Talking about decision-making our Ontario South Director Rod, VE3RHF, moved a motion at the RAC Board meeting which was passed to publish the minutes of board meetings prior to their formal acceptance at the next board meeting which could be two months down the road.

This means we, the members, can see what was discussed at a board meeting shortly after the meeting via draft (in other words not yet accepted by the board) minutes of the meeting. (Even my Toastmaster club does this as the secretary emails out of draft set of minutes immediately after each meeting and the chair of the next meeting asks for errors or omissions before formally accepting the minutes as is or as corrected. Pretty simple stuff but RAC has never been doing this being more secretive that the Kremlin.)

With sole exceptions of personnel matters involving paid staff (who have professional reputations to maintain) and financial issues (where disclosure of specific information could be detrimental to the organization) there is nothing the board members or executive members discuss which should be consider private and privileged in a non-profit, member-supported hobby organization.

The way we’ve been doing things for the last number of years was both unhelpful, even distractive and caused some of us to be highly suspicious of the motives behind this behaviour.

Mostly I put it down to board and executive members being ignorant of how to conduct themselves as leaders of a transparent and public group. Sure mistakes have been made over the years but attempts to hide or minimize the situations made them worse.

I’m thinking specifically in how past RAC boards have mishandled the appointments and dismissals of volunteers. IMHO it’s been simply appalling and inept. Having said that, I am hopeful based on some of what we’re reporting above, that the current board and executive are starting to show some understanding of their role and the concerns of their members.

I think we should thank Southern Ontario Director Rod, VE3RHF, for his work and I encourage you to read his blog posting on his personal blog (because RAC hasn’t figured out blogging yet) the Canadian Radio Research Lab (CRRL – that should create some visceral reaction from some).

And while I am at it, let’s thank Vincent, VA3GX/VE2HHH, RAC’s new director of communications and fundraising for his initiatives.

I am not privy to any information but that’s never stopped me before.

It appears that with Vincent’s recent arrival there is new energy to revamp the awful and creaky current RAC website. Vincent’s saying we’re going to have a better, newer, friendly (I am tempted to comment!) platform to benefit all members, Amateur Radio operators and the general public.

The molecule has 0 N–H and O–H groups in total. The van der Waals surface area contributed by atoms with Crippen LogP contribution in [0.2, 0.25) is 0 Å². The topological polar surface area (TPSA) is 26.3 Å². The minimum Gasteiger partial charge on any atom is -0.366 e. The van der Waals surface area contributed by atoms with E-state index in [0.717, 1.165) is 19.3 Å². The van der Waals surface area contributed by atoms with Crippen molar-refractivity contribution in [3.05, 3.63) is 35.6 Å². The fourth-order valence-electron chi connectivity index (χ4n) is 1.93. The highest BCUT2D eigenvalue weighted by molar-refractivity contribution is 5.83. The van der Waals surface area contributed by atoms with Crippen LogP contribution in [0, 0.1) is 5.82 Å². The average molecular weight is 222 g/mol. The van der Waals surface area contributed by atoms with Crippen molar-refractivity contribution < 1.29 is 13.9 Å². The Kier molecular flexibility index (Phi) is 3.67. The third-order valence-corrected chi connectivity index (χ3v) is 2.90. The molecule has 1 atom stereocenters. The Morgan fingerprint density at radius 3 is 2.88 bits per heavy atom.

Good heavens might we have accidentally attracted someone who understands the basics of public relations? All members and AMATEUR RADIO OPERATORS AND THE GENERAL PUBLIC? Oh glory be!!!!!

Plus Vincent is likely behind the Twitter account and the promotion of the Facebook page.

This is momentous change in thinking if I’m reading the tea leaves correctly.

Finally (and only because I have been such a rabid critic of RAC in the past) I want to point out Vincent’s promotion in the February 2014 RAC Report of the Maple Leaf Legacy Circle. Read more about how you can help RAC by leaving a legacy gift in your will (You do have a will don’t you Sparky?).

I’ve got to stop. I think I’m starting to tear up 🙂

RAC 2014

Happy New Year RAC members. Are you having fun yet?

You are if you’re subscribing to the full-colour electronic version of The Canadian Amateur magazine. As a former national magazine group editor (in other words I had a team of national magazine editors reporting to me) I know a decent little magazine when I see one and TCA is A+ in my books.TCAcover_January2014_large

Now that’s not to say I wouldn’t change the editorial layout (which has gotten stale over the years) and rearrange the order of articles (nobody wants to see political rantings at the front of the magazine).

Readers come for articles that interest them and those are the articles that should be up front  and I would hire a commission sales guy to sell ads (TCA deserves to grow.). This isn’t a job for amateurs!

However the magazine as it stands, especially in the brilliant electronic version is terrific. (Although the concept of hyperlinks seems to be elusive. I’d recommend the editor get a digital subscription to Wired Magazine to see how to produce an online publication that interacts with readers.)

Among the better articles is one by Bill Unger, VE3XT, who has always been one of the good guys at RAC, on how to operate a QRP rig from the field. John White, VA7JW, has a great article on coaxial lightening arrestors and when it comes to QRP, David Conn, VE3KL, has published part one of a two part article on designing and building end-fed half wave HF antennas.

This not to say the other articles in this issue of TCA aren’t equally terrific because they are but you need a subscription to read them.

Which brings me back to a point I’ve made before. If it were me I’d give away the magazine and add articles that explain the value of being a RAC member.

Really can you see anyone shelling out $50 for TCA (especially the tatty print edition) but I can see potential new members opening their wallets when they read what RAC actually does for members and our wonderful hobby.

And RAC could be doing so much more but you’re already aware of my opinions about governance and how that has crippled our national organization keeping it and us back in the dark ages when it comes to working together.

But let me leave this the first article of 2014 on a positive note.

We ageing hams die off (I’m getting to the positive part) or we lose interest and then we move on to our greater rewards. And then new guys show up. And new guys come with new ideas. And if enough new guys take over, we get new thinking and new directions. And I for one can’t wait.

Happy New Year and good DX and contesting to one and all.